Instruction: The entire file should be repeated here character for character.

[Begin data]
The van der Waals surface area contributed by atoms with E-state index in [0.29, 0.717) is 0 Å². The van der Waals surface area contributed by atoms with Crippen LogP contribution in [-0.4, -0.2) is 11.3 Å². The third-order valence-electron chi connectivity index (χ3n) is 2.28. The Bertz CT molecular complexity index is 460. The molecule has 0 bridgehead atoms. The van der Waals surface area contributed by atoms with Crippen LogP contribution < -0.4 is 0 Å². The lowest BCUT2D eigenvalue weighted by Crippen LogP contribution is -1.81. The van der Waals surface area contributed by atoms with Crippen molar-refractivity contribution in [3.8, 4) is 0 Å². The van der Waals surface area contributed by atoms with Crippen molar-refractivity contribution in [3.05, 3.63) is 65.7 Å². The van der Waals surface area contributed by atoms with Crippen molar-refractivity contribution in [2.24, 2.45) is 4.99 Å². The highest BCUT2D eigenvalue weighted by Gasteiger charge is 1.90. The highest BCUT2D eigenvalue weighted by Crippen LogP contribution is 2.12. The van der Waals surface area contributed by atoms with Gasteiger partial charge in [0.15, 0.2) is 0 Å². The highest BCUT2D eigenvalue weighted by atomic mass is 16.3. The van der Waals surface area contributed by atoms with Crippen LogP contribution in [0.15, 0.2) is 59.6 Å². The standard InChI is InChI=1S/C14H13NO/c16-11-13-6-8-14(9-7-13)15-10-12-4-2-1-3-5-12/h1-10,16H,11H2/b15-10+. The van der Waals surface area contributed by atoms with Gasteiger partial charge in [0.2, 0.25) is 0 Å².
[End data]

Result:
The van der Waals surface area contributed by atoms with E-state index in [0.29, 0.717) is 0 Å². The van der Waals surface area contributed by atoms with Crippen LogP contribution in [-0.4, -0.2) is 11.3 Å². The third-order valence-electron chi connectivity index (χ3n) is 2.28. The Bertz CT molecular complexity index is 460. The molecule has 0 bridgehead atoms. The van der Waals surface area contributed by atoms with Crippen LogP contribution < -0.4 is 0 Å². The lowest BCUT2D eigenvalue weighted by Crippen LogP contribution is -1.81. The van der Waals surface area contributed by atoms with Crippen molar-refractivity contribution in [3.8, 4) is 0 Å². The van der Waals surface area contributed by atoms with Crippen molar-refractivity contribution in [3.05, 3.63) is 65.7 Å². The van der Waals surface area contributed by atoms with Crippen molar-refractivity contribution in [2.24, 2.45) is 4.99 Å². The highest BCUT2D eigenvalue weighted by Gasteiger charge is 1.90. The highest BCUT2D eigenvalue weighted by Crippen LogP contribution is 2.12. The van der Waals surface area contributed by atoms with Gasteiger partial charge in [0.15, 0.2) is 0 Å². The highest BCUT2D eigenvalue weighted by atomic mass is 16.3. The van der Waals surface area contributed by atoms with Crippen LogP contribution in [0.15, 0.2) is 59.6 Å². The standard InChI is InChI=1S/C14H13NO/c16-11-13-6-8-14(9-7-13)15-10-12-4-2-1-3-5-12/h1-10,16H,11H2/b15-10+. The van der Waals surface area contributed by atoms with Gasteiger partial charge in [0.2, 0.25) is 0 Å².